Pediatric Abusive Head Trauma (Shaken Baby Syndrome)
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Child abuse and neglect continue to be significant problems in the United States. This basic-level course details how clinicians can identify and intervene in cases of suspected pediatric abusive head trauma (PAHT), commonly referred to as shaken baby syndrome. The course discusses the common reasons for PAHT, including community and societal factors, and describes triggers that can prompt caregivers to abuse children. Participants will learn about the evaluation of a child suspected of having PAHT, which entails obtaining a history, looking for common identifying injuries, conducting a physical assessment, and ordering diagnostic testing. Management of the victim is discussed, including treatment and interventions. The course describes ways to reduce PAHT, which include identifying child maltreatment and increasing awareness of PAHT. The discussion of child abuse prevention includes parental and caregiver education and community outreach. Mandatory reporting and documentation are discussed, and examples of evidence-based programs, such as nurse-family partnerships, are presented. This course is for social workers, psychologists, counselors, marriage and family therapists, and other professionals who work with children and families.
Participants will receive 2 (Clinical Content) continuing education clock hours upon successfully completing this course.
Counselors - course does not qualify for NBCC credit.
Kentucky Social Workers: This course fulfills your Recognition and Prevention of Pediatric Abusive Head Trauma continuing education requirement.
- Describe the current definitions and prevalence of pediatric abusive head trauma (PAHT).
- Identify anatomical features of infants and young children that make them susceptible to significant head injuries.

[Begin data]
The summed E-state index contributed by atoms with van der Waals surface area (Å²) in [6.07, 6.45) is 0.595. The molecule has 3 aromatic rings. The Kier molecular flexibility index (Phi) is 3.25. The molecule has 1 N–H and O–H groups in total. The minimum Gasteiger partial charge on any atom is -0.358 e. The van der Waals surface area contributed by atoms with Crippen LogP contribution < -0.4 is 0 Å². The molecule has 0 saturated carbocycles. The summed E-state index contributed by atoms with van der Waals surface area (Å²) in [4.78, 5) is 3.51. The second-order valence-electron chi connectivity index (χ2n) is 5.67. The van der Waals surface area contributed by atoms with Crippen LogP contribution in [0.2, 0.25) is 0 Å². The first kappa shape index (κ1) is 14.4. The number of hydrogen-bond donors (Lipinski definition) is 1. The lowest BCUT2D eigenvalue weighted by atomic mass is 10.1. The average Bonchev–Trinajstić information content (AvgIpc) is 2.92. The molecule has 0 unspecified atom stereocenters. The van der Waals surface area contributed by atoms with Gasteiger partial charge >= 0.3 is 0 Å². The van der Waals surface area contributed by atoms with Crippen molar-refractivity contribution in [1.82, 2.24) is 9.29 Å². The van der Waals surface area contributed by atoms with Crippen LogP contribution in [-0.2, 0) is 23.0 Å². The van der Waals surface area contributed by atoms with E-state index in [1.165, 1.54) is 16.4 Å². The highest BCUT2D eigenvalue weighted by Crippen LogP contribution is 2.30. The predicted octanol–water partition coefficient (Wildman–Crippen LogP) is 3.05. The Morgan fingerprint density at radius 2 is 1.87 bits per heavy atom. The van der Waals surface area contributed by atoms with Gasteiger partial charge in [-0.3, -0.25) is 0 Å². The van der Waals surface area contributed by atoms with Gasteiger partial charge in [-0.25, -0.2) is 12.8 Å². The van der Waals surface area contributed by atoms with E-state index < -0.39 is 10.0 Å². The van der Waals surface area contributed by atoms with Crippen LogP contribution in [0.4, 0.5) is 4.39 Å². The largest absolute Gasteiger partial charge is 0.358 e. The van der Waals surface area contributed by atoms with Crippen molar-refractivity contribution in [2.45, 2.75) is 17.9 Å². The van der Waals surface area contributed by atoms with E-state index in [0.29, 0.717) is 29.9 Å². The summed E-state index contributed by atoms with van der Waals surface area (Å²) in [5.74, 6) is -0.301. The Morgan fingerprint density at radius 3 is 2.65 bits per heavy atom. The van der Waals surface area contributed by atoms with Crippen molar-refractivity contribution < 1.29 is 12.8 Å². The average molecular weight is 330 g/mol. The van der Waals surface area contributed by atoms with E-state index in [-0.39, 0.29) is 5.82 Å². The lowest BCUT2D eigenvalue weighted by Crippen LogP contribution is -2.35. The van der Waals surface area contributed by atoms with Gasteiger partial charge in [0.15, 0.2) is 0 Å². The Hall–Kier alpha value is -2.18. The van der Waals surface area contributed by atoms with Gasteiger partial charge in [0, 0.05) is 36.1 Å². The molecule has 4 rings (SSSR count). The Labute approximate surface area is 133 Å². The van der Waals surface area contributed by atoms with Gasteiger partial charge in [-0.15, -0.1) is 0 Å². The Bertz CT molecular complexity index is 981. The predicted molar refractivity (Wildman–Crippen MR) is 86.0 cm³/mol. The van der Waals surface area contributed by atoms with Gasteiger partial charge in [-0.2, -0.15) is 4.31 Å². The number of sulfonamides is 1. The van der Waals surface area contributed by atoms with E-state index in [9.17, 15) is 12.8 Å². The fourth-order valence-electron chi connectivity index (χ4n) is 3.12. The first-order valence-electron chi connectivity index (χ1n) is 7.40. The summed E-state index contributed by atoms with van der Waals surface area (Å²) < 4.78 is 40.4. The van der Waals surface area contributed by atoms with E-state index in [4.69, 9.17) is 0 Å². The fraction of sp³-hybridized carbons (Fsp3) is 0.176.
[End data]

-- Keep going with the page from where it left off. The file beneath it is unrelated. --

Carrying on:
- Discuss common perpetrator characteristics and the most common reasons that PAHT occurs.
- Identify the most common injuries associated with PAHT and the possible long-term consequences of PAHT.
- Describe keys elements in recognizing assessing and treating an infant or child for suspected PAHT.
- Describe how healthcare and behavioral healthcare professionals can increase identification awareness and prevention of PAHT.
Anita Carroll, RN, MSN, EdD, has taught all levels of professional nursing for over 30 years. She currently teaches in the bachelor of science in nursing program at West Texas A&M University in Canyon Texas. She has taught courses in maternal-newborn health neonatal health pharmacology management and fundamentals. She has also helped develop master's level tracks and courses for neonatal clinical nurse specialists and nursing education. She was a childbirth educator for 10 years and implemented a March of Dimes grant. She has presented more than 120 programs in maternal-newborn nursing to community hospitals and has certified numerous nurses as neonatal cardiopulmonary resuscitation providers and instructors. She received the Texas Nurse of the Year Award from the Texas Nurses Association in 1996 as well as many other teaching awards throughout her career.
- Contact hours will be awarded for up to one (1) year from the date the course is ordered.
- You must score 75% or higher on the final exam and complete the course evaluation to pass this course and receive a certificate of completion.
- Through our review processes, Western Schools ensures that this course content is presented in a balanced, unbiased manner and is free from commercial influence. It is Western Schools’ policy not to accept commercial support.
- All persons involved in the planning and development of this course have disclosed no relevant financial relationships or other conflicts of interest related to the course content.